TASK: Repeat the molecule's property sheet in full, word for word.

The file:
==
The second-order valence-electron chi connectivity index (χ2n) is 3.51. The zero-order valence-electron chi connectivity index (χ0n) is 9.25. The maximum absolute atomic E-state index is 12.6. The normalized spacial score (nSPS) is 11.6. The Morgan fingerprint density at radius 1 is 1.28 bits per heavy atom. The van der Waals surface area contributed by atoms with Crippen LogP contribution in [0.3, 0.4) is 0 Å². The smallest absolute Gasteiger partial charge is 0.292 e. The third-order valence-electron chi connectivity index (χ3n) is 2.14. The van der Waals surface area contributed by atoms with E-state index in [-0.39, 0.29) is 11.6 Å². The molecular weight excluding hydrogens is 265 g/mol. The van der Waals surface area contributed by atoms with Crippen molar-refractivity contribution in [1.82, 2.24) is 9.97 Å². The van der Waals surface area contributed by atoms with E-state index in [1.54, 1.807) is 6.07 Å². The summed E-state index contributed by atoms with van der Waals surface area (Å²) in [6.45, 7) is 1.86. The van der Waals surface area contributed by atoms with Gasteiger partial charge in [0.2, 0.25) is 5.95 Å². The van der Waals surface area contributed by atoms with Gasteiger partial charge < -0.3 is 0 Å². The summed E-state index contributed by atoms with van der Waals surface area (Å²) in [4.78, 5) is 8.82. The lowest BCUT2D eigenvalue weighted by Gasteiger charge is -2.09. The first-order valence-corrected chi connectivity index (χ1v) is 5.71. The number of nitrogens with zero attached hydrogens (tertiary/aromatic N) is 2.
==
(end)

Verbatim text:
The second-order valence-electron chi connectivity index (χ2n) is 3.51. The zero-order valence-electron chi connectivity index (χ0n) is 9.25. The maximum absolute atomic E-state index is 12.6. The normalized spacial score (nSPS) is 11.6. The Morgan fingerprint density at radius 1 is 1.28 bits per heavy atom. The van der Waals surface area contributed by atoms with Crippen LogP contribution in [0.3, 0.4) is 0 Å². The smallest absolute Gasteiger partial charge is 0.292 e. The third-order valence-electron chi connectivity index (χ3n) is 2.14. The van der Waals surface area contributed by atoms with E-state index in [-0.39, 0.29) is 11.6 Å². The molecular weight excluding hydrogens is 265 g/mol. The van der Waals surface area contributed by atoms with Crippen molar-refractivity contribution in [1.82, 2.24) is 9.97 Å². The van der Waals surface area contributed by atoms with E-state index in [1.54, 1.807) is 6.07 Å². The summed E-state index contributed by atoms with van der Waals surface area (Å²) in [6.45, 7) is 1.86. The van der Waals surface area contributed by atoms with Gasteiger partial charge in [0.2, 0.25) is 5.95 Å². The van der Waals surface area contributed by atoms with Gasteiger partial charge < -0.3 is 0 Å². The summed E-state index contributed by atoms with van der Waals surface area (Å²) in [4.78, 5) is 8.82. The lowest BCUT2D eigenvalue weighted by Gasteiger charge is -2.09. The first-order valence-corrected chi connectivity index (χ1v) is 5.71. The number of nitrogens with zero attached hydrogens (tertiary/aromatic N) is 2.